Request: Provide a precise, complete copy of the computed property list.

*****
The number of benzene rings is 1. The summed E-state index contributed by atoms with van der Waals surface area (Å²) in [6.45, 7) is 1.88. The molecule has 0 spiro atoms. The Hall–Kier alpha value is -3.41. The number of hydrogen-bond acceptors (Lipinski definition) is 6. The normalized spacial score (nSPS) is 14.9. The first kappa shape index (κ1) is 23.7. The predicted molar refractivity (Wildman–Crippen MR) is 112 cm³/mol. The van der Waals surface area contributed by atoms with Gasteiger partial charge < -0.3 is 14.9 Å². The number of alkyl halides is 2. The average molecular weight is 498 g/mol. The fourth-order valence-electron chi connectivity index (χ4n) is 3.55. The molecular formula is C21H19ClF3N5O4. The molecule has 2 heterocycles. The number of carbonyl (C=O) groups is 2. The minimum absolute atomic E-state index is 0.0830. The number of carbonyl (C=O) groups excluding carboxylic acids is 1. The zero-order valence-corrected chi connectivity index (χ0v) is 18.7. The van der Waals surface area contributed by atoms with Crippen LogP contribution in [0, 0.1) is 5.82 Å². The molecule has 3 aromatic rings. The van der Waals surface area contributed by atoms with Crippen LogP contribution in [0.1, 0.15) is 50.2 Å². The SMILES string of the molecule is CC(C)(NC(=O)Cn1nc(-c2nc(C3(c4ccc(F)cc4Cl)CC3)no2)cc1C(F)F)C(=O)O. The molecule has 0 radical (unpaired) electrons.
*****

The number of benzene rings is 1. The summed E-state index contributed by atoms with van der Waals surface area (Å²) in [6.45, 7) is 1.88. The molecule has 0 spiro atoms. The Hall–Kier alpha value is -3.41. The number of hydrogen-bond acceptors (Lipinski definition) is 6. The normalized spacial score (nSPS) is 14.9. The first kappa shape index (κ1) is 23.7. The predicted molar refractivity (Wildman–Crippen MR) is 112 cm³/mol. The van der Waals surface area contributed by atoms with Gasteiger partial charge < -0.3 is 14.9 Å². The number of alkyl halides is 2. The average molecular weight is 498 g/mol. The fourth-order valence-electron chi connectivity index (χ4n) is 3.55. The molecular formula is C21H19ClF3N5O4. The molecule has 2 heterocycles. The number of carbonyl (C=O) groups is 2. The minimum absolute atomic E-state index is 0.0830. The number of carbonyl (C=O) groups excluding carboxylic acids is 1. The zero-order valence-corrected chi connectivity index (χ0v) is 18.7. The van der Waals surface area contributed by atoms with Crippen LogP contribution in [0, 0.1) is 5.82 Å². The molecule has 3 aromatic rings. The van der Waals surface area contributed by atoms with Crippen LogP contribution in [0.1, 0.15) is 50.2 Å². The SMILES string of the molecule is CC(C)(NC(=O)Cn1nc(-c2nc(C3(c4ccc(F)cc4Cl)CC3)no2)cc1C(F)F)C(=O)O. The molecule has 0 radical (unpaired) electrons.